Give Bears general manager Phil Emery credit. While he may not always make the right move — but, really, no GM ever does — he at least recognizes problems and moves quickly to improve them.
When the Bears were offensively challenged and lacking a receiver taller than 4-foot-9, Emery reached out to Miami and acquired Brandon Marshall, fixing the Bears’ long-standing problem of lacking a number one receiver. What was most impressive is he struck quickly on that deal on the first day of free agency in 2012.
Similarly, Emery saw the need to upgrade at tight end and offensive line last year and he quickly struck deals with Martellus Bennett and Jermon Bushrod.
This offseason, it was all about improving one of the worst defenses in the NFL last season, and Emery once again struck like a ninja in the night. The Bears agreed to a deal with defensive end Lamarr Houston, a guy who plays with a mean streak and will change the attitude of the defensive line. The Bears then moved quickly to sign the young and athletic Willie Young, a defensive end formerly of the Detroit Lions. They then cleared up cap room by releasing Julius Peppers, who wasn’t pulling his weight. That move allowed them to land free agent Jared Allen, a pass rushing pro who hasn’t had less than 11 sacks in the last seven years, and nearly broke Michael Strahan’s single-season sack record in 2011 with 22 sacks.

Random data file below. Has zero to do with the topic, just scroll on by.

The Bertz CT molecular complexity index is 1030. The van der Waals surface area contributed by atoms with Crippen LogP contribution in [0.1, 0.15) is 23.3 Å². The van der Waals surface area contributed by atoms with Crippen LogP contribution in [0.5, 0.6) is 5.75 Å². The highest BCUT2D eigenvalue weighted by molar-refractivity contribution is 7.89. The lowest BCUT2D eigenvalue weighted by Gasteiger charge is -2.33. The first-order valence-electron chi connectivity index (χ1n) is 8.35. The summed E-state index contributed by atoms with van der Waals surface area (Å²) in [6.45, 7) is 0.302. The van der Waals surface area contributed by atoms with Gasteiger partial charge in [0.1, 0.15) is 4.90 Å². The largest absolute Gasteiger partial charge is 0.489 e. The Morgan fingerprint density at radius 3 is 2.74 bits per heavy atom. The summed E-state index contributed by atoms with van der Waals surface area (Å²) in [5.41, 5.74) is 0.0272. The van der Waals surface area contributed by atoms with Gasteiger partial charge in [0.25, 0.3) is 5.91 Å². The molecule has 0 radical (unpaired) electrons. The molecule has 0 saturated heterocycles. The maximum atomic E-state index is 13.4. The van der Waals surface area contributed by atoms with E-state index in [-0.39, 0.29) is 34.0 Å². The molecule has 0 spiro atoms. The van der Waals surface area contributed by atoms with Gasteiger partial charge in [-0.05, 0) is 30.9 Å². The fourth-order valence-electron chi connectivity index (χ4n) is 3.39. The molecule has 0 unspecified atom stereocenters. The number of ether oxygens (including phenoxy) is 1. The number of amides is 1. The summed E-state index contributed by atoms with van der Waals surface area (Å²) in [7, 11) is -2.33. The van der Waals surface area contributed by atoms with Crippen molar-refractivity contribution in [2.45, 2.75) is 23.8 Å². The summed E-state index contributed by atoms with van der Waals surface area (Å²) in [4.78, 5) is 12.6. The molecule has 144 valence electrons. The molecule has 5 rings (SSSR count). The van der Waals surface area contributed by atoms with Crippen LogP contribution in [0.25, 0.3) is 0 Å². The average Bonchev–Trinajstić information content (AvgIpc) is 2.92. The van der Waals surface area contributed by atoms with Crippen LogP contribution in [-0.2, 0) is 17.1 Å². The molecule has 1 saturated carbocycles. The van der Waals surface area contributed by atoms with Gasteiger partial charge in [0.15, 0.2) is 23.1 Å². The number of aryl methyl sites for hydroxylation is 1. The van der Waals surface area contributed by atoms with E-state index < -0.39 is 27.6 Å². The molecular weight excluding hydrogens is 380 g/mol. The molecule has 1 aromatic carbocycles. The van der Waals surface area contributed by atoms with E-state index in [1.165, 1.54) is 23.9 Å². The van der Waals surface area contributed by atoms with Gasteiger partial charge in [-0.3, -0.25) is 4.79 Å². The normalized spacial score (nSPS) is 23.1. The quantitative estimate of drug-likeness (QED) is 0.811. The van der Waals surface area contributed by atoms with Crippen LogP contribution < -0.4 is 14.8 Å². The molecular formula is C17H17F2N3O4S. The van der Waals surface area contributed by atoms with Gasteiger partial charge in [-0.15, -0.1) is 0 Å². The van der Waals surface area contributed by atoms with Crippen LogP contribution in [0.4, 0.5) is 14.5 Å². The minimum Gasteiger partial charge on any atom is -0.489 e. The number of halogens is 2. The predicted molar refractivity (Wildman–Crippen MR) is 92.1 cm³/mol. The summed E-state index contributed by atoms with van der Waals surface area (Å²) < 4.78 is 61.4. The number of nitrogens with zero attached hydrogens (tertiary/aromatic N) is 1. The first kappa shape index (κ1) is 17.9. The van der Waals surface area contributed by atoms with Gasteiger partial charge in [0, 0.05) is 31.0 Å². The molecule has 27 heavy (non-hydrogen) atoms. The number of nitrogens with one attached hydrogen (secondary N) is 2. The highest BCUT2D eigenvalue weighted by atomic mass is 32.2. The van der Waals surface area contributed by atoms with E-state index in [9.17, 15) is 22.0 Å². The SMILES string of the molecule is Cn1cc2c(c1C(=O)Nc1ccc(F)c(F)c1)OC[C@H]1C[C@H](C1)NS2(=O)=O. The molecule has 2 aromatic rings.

Those additions, combined with the draft selections of defensive tackles Ego Ferguson in the second round and Will Sutton in the third round, as well as the re-signings of Nate Collins and Jeremiah Ratliff, give the Bears one of the deepest defensive line rotations they’ve had in a while. The key to getting after the quarterback is coming at him in waves. If you have a defensive line with depth, you can rotate them in, keep them fresh while the offensive line gets tired, and the quarterback will eventually fall.
While we won’t get the full effect during the preseason, I’d like to see the depth at work.